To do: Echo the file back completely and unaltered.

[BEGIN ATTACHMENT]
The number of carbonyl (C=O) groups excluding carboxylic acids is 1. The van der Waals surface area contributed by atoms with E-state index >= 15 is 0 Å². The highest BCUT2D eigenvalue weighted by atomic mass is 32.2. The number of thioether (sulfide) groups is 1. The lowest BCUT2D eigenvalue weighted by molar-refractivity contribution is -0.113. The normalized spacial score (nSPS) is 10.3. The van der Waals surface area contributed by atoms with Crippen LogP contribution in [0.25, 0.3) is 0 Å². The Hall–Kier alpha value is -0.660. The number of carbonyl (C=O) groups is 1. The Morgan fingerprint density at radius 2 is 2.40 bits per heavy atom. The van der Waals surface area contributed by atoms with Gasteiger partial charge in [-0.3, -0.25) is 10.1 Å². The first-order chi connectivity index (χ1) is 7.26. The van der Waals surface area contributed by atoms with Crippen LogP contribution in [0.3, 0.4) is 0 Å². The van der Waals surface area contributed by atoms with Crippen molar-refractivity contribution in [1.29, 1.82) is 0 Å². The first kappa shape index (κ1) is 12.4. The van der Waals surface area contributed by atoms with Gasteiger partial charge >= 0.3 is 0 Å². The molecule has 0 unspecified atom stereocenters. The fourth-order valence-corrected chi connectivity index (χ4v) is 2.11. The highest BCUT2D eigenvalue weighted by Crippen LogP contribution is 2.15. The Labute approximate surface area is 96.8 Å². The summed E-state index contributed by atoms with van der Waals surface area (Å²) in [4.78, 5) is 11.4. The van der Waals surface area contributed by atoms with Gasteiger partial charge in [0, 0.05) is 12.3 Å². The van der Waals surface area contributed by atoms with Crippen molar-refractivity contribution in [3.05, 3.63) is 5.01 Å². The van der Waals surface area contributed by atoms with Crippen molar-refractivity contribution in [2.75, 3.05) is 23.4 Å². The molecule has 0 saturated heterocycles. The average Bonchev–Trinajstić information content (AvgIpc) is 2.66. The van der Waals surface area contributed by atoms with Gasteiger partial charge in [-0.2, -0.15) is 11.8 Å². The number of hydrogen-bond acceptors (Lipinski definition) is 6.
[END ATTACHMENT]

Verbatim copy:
The number of carbonyl (C=O) groups excluding carboxylic acids is 1. The van der Waals surface area contributed by atoms with E-state index >= 15 is 0 Å². The highest BCUT2D eigenvalue weighted by atomic mass is 32.2. The number of thioether (sulfide) groups is 1. The lowest BCUT2D eigenvalue weighted by molar-refractivity contribution is -0.113. The normalized spacial score (nSPS) is 10.3. The van der Waals surface area contributed by atoms with Crippen LogP contribution in [0.25, 0.3) is 0 Å². The Hall–Kier alpha value is -0.660. The number of carbonyl (C=O) groups is 1. The Morgan fingerprint density at radius 2 is 2.40 bits per heavy atom. The van der Waals surface area contributed by atoms with Gasteiger partial charge in [-0.3, -0.25) is 10.1 Å². The first-order chi connectivity index (χ1) is 7.26. The van der Waals surface area contributed by atoms with Crippen LogP contribution in [0.3, 0.4) is 0 Å². The van der Waals surface area contributed by atoms with Crippen molar-refractivity contribution in [1.29, 1.82) is 0 Å². The first kappa shape index (κ1) is 12.4. The van der Waals surface area contributed by atoms with Gasteiger partial charge >= 0.3 is 0 Å². The molecule has 0 unspecified atom stereocenters. The fourth-order valence-corrected chi connectivity index (χ4v) is 2.11. The highest BCUT2D eigenvalue weighted by Crippen LogP contribution is 2.15. The Labute approximate surface area is 96.8 Å². The summed E-state index contributed by atoms with van der Waals surface area (Å²) in [4.78, 5) is 11.4. The van der Waals surface area contributed by atoms with Gasteiger partial charge in [0, 0.05) is 12.3 Å². The van der Waals surface area contributed by atoms with Crippen molar-refractivity contribution in [3.05, 3.63) is 5.01 Å². The van der Waals surface area contributed by atoms with Crippen molar-refractivity contribution in [2.75, 3.05) is 23.4 Å². The molecule has 0 saturated heterocycles. The average Bonchev–Trinajstić information content (AvgIpc) is 2.66. The van der Waals surface area contributed by atoms with Gasteiger partial charge in [-0.2, -0.15) is 11.8 Å². The number of hydrogen-bond acceptors (Lipinski definition) is 6.